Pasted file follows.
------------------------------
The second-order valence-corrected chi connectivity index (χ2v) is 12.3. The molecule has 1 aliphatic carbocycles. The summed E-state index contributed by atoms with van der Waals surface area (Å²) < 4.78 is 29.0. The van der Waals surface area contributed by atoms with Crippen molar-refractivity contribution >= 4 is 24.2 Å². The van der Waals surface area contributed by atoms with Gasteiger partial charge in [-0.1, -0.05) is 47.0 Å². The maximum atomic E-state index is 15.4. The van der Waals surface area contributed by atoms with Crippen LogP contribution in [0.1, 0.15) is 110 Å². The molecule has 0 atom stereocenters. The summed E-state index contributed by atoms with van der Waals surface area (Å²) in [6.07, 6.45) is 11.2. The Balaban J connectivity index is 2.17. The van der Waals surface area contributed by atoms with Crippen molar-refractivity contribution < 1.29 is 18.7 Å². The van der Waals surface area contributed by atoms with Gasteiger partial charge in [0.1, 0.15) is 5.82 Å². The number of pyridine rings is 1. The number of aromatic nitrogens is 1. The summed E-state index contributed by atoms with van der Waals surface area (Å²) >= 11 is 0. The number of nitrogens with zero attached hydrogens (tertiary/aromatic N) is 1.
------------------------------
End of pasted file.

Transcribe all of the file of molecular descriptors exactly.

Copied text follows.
The second-order valence-corrected chi connectivity index (χ2v) is 12.3. The molecule has 1 aliphatic carbocycles. The summed E-state index contributed by atoms with van der Waals surface area (Å²) < 4.78 is 29.0. The van der Waals surface area contributed by atoms with Crippen molar-refractivity contribution >= 4 is 24.2 Å². The van der Waals surface area contributed by atoms with Gasteiger partial charge in [-0.1, -0.05) is 47.0 Å². The maximum atomic E-state index is 15.4. The van der Waals surface area contributed by atoms with Crippen LogP contribution in [0.1, 0.15) is 110 Å². The molecule has 0 atom stereocenters. The summed E-state index contributed by atoms with van der Waals surface area (Å²) in [6.07, 6.45) is 11.2. The Balaban J connectivity index is 2.17. The van der Waals surface area contributed by atoms with Crippen molar-refractivity contribution < 1.29 is 18.7 Å². The van der Waals surface area contributed by atoms with Gasteiger partial charge in [0.1, 0.15) is 5.82 Å². The number of pyridine rings is 1. The number of aromatic nitrogens is 1. The summed E-state index contributed by atoms with van der Waals surface area (Å²) >= 11 is 0. The number of nitrogens with zero attached hydrogens (tertiary/aromatic N) is 1.